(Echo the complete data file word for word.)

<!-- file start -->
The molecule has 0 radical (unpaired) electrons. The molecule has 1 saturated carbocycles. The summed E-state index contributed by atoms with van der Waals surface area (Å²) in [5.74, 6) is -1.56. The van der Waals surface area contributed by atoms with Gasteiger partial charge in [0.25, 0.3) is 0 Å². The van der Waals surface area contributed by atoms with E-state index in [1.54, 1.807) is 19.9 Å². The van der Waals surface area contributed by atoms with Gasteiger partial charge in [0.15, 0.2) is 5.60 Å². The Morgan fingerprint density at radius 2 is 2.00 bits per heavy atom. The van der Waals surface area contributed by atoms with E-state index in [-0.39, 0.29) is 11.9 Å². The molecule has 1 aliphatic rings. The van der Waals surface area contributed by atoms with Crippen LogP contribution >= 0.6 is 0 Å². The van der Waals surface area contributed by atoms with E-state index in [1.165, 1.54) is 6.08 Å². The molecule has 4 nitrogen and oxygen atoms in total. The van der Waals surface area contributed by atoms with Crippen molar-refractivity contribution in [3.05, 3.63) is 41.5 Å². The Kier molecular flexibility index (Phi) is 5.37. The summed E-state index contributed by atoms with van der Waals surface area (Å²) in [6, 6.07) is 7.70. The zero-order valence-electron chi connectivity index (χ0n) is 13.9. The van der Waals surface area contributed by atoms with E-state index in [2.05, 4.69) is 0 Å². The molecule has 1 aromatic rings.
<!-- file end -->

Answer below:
The molecule has 0 radical (unpaired) electrons. The molecule has 1 saturated carbocycles. The summed E-state index contributed by atoms with van der Waals surface area (Å²) in [5.74, 6) is -1.56. The van der Waals surface area contributed by atoms with Gasteiger partial charge in [0.25, 0.3) is 0 Å². The van der Waals surface area contributed by atoms with E-state index in [1.54, 1.807) is 19.9 Å². The van der Waals surface area contributed by atoms with Gasteiger partial charge in [0.15, 0.2) is 5.60 Å². The Morgan fingerprint density at radius 2 is 2.00 bits per heavy atom. The van der Waals surface area contributed by atoms with E-state index in [-0.39, 0.29) is 11.9 Å². The molecule has 1 aliphatic rings. The van der Waals surface area contributed by atoms with Crippen LogP contribution >= 0.6 is 0 Å². The van der Waals surface area contributed by atoms with E-state index in [1.165, 1.54) is 6.08 Å². The molecule has 4 nitrogen and oxygen atoms in total. The van der Waals surface area contributed by atoms with Crippen molar-refractivity contribution in [3.05, 3.63) is 41.5 Å². The Kier molecular flexibility index (Phi) is 5.37. The summed E-state index contributed by atoms with van der Waals surface area (Å²) in [6, 6.07) is 7.70. The zero-order valence-electron chi connectivity index (χ0n) is 13.9. The van der Waals surface area contributed by atoms with E-state index in [2.05, 4.69) is 0 Å². The molecule has 1 aromatic rings.